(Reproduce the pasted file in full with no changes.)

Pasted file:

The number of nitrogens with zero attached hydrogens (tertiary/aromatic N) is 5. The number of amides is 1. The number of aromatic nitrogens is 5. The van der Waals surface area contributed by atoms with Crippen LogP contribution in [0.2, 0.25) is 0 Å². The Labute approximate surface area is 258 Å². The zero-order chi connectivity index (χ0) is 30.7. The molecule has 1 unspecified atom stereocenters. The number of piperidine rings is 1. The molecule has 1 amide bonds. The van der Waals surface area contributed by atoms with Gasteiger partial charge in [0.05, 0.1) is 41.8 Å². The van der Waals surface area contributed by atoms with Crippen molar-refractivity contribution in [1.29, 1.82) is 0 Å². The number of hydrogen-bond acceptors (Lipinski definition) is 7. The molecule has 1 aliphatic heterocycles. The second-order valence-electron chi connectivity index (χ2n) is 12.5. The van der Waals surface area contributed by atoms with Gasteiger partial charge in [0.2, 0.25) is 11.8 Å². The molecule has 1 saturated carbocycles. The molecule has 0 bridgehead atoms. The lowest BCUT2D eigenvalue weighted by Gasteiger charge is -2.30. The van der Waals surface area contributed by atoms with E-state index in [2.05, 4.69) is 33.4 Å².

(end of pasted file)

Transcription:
The number of nitrogens with zero attached hydrogens (tertiary/aromatic N) is 5. The number of amides is 1. The number of aromatic nitrogens is 5. The van der Waals surface area contributed by atoms with Crippen LogP contribution in [0.2, 0.25) is 0 Å². The Labute approximate surface area is 258 Å². The zero-order chi connectivity index (χ0) is 30.7. The molecule has 1 unspecified atom stereocenters. The number of piperidine rings is 1. The molecule has 1 amide bonds. The van der Waals surface area contributed by atoms with Gasteiger partial charge in [0.05, 0.1) is 41.8 Å². The van der Waals surface area contributed by atoms with Crippen molar-refractivity contribution in [1.29, 1.82) is 0 Å². The number of hydrogen-bond acceptors (Lipinski definition) is 7. The molecule has 1 aliphatic heterocycles. The second-order valence-electron chi connectivity index (χ2n) is 12.5. The van der Waals surface area contributed by atoms with Gasteiger partial charge in [0.2, 0.25) is 11.8 Å². The molecule has 1 saturated carbocycles. The molecule has 0 bridgehead atoms. The lowest BCUT2D eigenvalue weighted by Gasteiger charge is -2.30. The van der Waals surface area contributed by atoms with E-state index in [2.05, 4.69) is 33.4 Å².